QWERTY Phone the Hard Way (First Attempt)

I’m a die-hard tactile keyboard user, and touchscreen phone keyboards don’t work for me. But since QWERTY phones are getting harder and harder to find, I decided to compromise and add a bluetooth keyboard to my backup phone’s leather case.



This Nexus 4 is my backup phone (I mostly use it to play music); my primary phone is an HTC Status, and before that I used a Motorola FlipOut, and before that I used a Motorola Karma, and before that I used a Palm Pre, and before that I (briefly) tried the Nokia E70. Texting with QWERTY is quick, accurate, and free from autocorrected English (for when I want to include made-up words, nonsense syllables, or onomatopoeic things in my messsages).

The keyboard is a Grandmax KB-BT1L-BK, featuring bluetooth and a backlight. Android supports a surprising number of keyboard shortcuts, including the volume controls shown on the keys.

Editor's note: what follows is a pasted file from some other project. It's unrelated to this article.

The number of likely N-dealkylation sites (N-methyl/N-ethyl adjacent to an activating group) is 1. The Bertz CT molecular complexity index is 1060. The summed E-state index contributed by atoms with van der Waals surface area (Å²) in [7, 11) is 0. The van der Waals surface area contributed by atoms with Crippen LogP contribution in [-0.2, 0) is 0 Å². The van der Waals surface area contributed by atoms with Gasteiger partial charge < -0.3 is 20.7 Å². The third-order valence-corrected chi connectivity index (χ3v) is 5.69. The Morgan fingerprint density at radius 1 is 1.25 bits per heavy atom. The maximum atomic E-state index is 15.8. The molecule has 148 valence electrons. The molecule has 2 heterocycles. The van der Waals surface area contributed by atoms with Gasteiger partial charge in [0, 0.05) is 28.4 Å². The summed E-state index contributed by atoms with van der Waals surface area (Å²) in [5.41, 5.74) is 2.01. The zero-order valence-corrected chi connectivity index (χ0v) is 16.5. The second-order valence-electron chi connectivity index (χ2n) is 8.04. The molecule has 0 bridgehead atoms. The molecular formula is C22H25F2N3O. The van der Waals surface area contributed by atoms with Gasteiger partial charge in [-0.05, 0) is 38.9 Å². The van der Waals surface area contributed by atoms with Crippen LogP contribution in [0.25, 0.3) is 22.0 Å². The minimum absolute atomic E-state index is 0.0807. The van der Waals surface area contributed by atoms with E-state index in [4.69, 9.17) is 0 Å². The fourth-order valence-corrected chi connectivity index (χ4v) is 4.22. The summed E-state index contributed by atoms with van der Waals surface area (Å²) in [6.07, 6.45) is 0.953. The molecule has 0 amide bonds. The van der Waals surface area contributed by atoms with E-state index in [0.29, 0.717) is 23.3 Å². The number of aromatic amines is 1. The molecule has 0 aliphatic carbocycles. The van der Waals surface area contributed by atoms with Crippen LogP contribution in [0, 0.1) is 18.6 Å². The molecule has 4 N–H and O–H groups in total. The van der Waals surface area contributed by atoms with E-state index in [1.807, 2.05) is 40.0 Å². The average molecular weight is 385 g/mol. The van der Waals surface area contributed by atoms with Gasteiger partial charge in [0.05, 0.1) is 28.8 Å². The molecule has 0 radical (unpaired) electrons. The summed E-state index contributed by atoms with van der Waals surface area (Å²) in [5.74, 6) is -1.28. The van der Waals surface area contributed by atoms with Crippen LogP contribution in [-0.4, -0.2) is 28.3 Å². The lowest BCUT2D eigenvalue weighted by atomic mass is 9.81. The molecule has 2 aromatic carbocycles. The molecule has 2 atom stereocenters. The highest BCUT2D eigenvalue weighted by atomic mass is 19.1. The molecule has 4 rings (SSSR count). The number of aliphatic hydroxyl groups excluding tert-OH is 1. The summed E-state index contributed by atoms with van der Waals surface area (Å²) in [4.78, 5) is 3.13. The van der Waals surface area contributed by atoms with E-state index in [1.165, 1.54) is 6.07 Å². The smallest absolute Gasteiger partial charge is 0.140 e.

After cutting a hole in the front cover of the case to fit the keyboard, I used InstaMorph plastic (dyed black) to attach it. I used vaseline for a mold release, and the keyboard is removable. It looks very ugly, but this is a first draft proof of concept.


I had to extend the “catch” to account for the extra thickness of the keyboard. It makes a satisfying click when it closes, although it has much more play than the original case.


You probably noticed that the keyboard is upside down from what’s considered normal design. This is not an accident; it’s always annoyed me that phones look like miniature laptops, forcing me to awkwardly bend my thumbs down to reach the bottom row of keys, while simultaneously trying to keep a good grip on the phone.

In this configuration, I can still see the screen just fine while I type with my thumbs in a comfortable position. I’d say that I invented this, but TV remotes and handheld game systems have been doing this for decades — putting the buttons at the top of the palm rest.